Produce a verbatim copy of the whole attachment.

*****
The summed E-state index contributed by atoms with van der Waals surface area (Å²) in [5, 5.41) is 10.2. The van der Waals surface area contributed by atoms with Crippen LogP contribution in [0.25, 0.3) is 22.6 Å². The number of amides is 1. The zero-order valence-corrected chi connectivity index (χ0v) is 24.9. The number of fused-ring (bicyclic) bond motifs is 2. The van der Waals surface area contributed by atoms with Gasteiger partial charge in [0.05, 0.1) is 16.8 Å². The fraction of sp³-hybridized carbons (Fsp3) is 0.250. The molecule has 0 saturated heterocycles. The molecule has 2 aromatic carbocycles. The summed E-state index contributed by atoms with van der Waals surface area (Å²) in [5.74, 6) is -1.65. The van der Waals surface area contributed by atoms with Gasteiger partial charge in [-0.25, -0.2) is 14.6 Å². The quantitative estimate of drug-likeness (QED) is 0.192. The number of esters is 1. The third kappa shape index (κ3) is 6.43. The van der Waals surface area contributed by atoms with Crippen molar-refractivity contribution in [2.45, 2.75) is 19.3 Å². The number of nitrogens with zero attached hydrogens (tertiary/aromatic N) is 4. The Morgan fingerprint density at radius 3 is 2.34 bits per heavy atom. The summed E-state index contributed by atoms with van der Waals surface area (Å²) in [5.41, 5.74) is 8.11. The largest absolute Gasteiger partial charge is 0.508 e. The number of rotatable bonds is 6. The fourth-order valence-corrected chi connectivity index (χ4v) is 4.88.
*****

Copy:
The summed E-state index contributed by atoms with van der Waals surface area (Å²) in [5, 5.41) is 10.2. The van der Waals surface area contributed by atoms with Crippen LogP contribution in [0.25, 0.3) is 22.6 Å². The number of amides is 1. The zero-order valence-corrected chi connectivity index (χ0v) is 24.9. The number of fused-ring (bicyclic) bond motifs is 2. The van der Waals surface area contributed by atoms with Gasteiger partial charge in [0.05, 0.1) is 16.8 Å². The fraction of sp³-hybridized carbons (Fsp3) is 0.250. The molecule has 0 saturated heterocycles. The molecule has 2 aromatic carbocycles. The summed E-state index contributed by atoms with van der Waals surface area (Å²) in [5.74, 6) is -1.65. The van der Waals surface area contributed by atoms with Gasteiger partial charge in [-0.25, -0.2) is 14.6 Å². The quantitative estimate of drug-likeness (QED) is 0.192. The number of esters is 1. The third kappa shape index (κ3) is 6.43. The van der Waals surface area contributed by atoms with Crippen molar-refractivity contribution in [2.45, 2.75) is 19.3 Å². The number of nitrogens with zero attached hydrogens (tertiary/aromatic N) is 4. The Morgan fingerprint density at radius 3 is 2.34 bits per heavy atom. The summed E-state index contributed by atoms with van der Waals surface area (Å²) in [5.41, 5.74) is 8.11. The largest absolute Gasteiger partial charge is 0.508 e. The number of rotatable bonds is 6. The fourth-order valence-corrected chi connectivity index (χ4v) is 4.88.